Belgium's chances came to nought as a well-organised France side protected their 1-0 lead to seal their place in the World Cup final.
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You’d have been a fool to try to predict the scoreline for the semi-final between France and Belgium. But, if you dared, nobody would have scoffed if you had opted for a goal glut, or no goals at all.
Such is the nature of these two teams and the unpredictability of this stage of the competition.
Neither side had dared tinker too much with their winning formula. Blaise Matuidi returned from suspension for France in place of Corentin Tolisso, while Roberto Martinez’s hand was forced by the suspension of Thomas Meunier as Mousa Dembele stepped in.
It soon became apparent that neither side was going to opt for the full-tilt approach that helped them to the last four.
France were notably more conservative with Belgium pressing and creating more chances in the opening minutes. Whenever Les Bleus did manage to wrangle possession, they set on a brisk counter that almost always came to nought.
The first hair-raising moment came just after 20 minutes in as Hugo Lloris denied Toby Alderweireld with a lurching save.
Free kicks and possession amounted to nothing in the exchanges that followed and by half-time, with the score locked at 0-0 and given how the first half unfolded, extra time seemed likely.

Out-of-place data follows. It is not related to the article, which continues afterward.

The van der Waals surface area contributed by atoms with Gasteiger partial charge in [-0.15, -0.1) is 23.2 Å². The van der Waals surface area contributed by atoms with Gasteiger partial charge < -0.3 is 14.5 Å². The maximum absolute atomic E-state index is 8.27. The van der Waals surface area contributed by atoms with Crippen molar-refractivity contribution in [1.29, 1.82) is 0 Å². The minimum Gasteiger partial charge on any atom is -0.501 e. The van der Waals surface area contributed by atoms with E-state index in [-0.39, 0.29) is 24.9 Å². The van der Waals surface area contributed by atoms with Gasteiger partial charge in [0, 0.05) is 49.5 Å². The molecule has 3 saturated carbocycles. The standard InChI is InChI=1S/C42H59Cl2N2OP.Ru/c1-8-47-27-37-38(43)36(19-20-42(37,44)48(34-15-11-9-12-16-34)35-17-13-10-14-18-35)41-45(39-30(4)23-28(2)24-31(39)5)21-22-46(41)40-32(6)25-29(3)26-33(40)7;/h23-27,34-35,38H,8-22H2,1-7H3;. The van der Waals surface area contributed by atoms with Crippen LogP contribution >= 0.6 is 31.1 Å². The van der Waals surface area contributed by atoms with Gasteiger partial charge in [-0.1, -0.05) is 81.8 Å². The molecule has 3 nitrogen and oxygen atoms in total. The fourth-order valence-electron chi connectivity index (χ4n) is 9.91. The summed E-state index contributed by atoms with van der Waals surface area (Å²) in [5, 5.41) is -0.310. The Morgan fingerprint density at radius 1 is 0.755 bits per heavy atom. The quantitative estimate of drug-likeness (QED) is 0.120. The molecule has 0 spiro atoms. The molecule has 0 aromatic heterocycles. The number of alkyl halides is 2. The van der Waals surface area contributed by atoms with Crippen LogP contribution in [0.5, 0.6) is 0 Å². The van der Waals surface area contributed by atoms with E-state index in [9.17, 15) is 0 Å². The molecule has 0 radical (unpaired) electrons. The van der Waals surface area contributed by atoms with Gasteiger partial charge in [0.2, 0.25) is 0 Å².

But Didier Deschamps must have brought out the hairdryer at half-time, because France had a notable spring in their step after the break, despite Belgium’s pressure.
Finally, in the 51st minute, Samuel Umtiti out-jumped Marouane Fellaini and his hair, heading home Antoine Griezmann’s corner. It was the first Belgium had conceded from that situation since 1994.
France then retreated as Belgium briefly kicked into a higher gear, albeit failing to find a way through.
There was a bit getting clattered in the face by a rebounding ball, some wild kicks on the edge of the box on the Red Devils (curiously not spotted by the ref), some amateur time-wasting dramatics from Kylian Mbappe and a few glances at goal to wrap things up.
Romelu Lukaku hardly had a touch, Eden Hazard was a menace, France, at one point, had just 36 percent of possession, but such is the nature of these crunch clashes.
France will play either England or Croatia in the World Cup final on Sunday. DM
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